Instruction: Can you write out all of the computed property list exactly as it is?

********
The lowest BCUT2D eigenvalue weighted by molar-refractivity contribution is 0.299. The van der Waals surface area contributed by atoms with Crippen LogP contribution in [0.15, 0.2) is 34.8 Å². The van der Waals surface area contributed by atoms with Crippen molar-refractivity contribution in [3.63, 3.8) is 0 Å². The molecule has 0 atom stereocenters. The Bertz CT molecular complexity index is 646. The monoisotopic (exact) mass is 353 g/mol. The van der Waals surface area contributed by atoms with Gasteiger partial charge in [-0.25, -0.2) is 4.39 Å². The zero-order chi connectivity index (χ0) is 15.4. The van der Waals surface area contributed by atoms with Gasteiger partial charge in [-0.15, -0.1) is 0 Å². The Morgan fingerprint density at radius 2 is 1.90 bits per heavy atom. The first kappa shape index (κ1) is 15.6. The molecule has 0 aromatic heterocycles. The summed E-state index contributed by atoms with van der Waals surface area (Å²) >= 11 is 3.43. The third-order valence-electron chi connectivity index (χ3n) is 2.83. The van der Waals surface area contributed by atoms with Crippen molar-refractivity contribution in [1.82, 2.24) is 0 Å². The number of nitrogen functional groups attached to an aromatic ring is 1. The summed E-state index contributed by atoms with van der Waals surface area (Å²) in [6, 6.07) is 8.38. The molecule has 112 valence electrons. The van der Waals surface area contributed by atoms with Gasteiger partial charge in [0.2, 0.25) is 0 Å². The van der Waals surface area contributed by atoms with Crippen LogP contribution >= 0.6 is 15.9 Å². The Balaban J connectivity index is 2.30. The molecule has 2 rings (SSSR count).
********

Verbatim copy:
The lowest BCUT2D eigenvalue weighted by molar-refractivity contribution is 0.299. The van der Waals surface area contributed by atoms with Crippen LogP contribution in [0.15, 0.2) is 34.8 Å². The van der Waals surface area contributed by atoms with Crippen molar-refractivity contribution in [3.63, 3.8) is 0 Å². The molecule has 0 atom stereocenters. The Bertz CT molecular complexity index is 646. The monoisotopic (exact) mass is 353 g/mol. The van der Waals surface area contributed by atoms with Gasteiger partial charge in [-0.25, -0.2) is 4.39 Å². The zero-order chi connectivity index (χ0) is 15.4. The van der Waals surface area contributed by atoms with Gasteiger partial charge in [-0.15, -0.1) is 0 Å². The Morgan fingerprint density at radius 2 is 1.90 bits per heavy atom. The first kappa shape index (κ1) is 15.6. The molecule has 0 aromatic heterocycles. The summed E-state index contributed by atoms with van der Waals surface area (Å²) >= 11 is 3.43. The third-order valence-electron chi connectivity index (χ3n) is 2.83. The van der Waals surface area contributed by atoms with Crippen molar-refractivity contribution in [1.82, 2.24) is 0 Å². The number of nitrogen functional groups attached to an aromatic ring is 1. The summed E-state index contributed by atoms with van der Waals surface area (Å²) in [6, 6.07) is 8.38. The molecule has 112 valence electrons. The van der Waals surface area contributed by atoms with Gasteiger partial charge in [0.2, 0.25) is 0 Å². The van der Waals surface area contributed by atoms with Crippen LogP contribution >= 0.6 is 15.9 Å². The Balaban J connectivity index is 2.30. The molecule has 2 rings (SSSR count).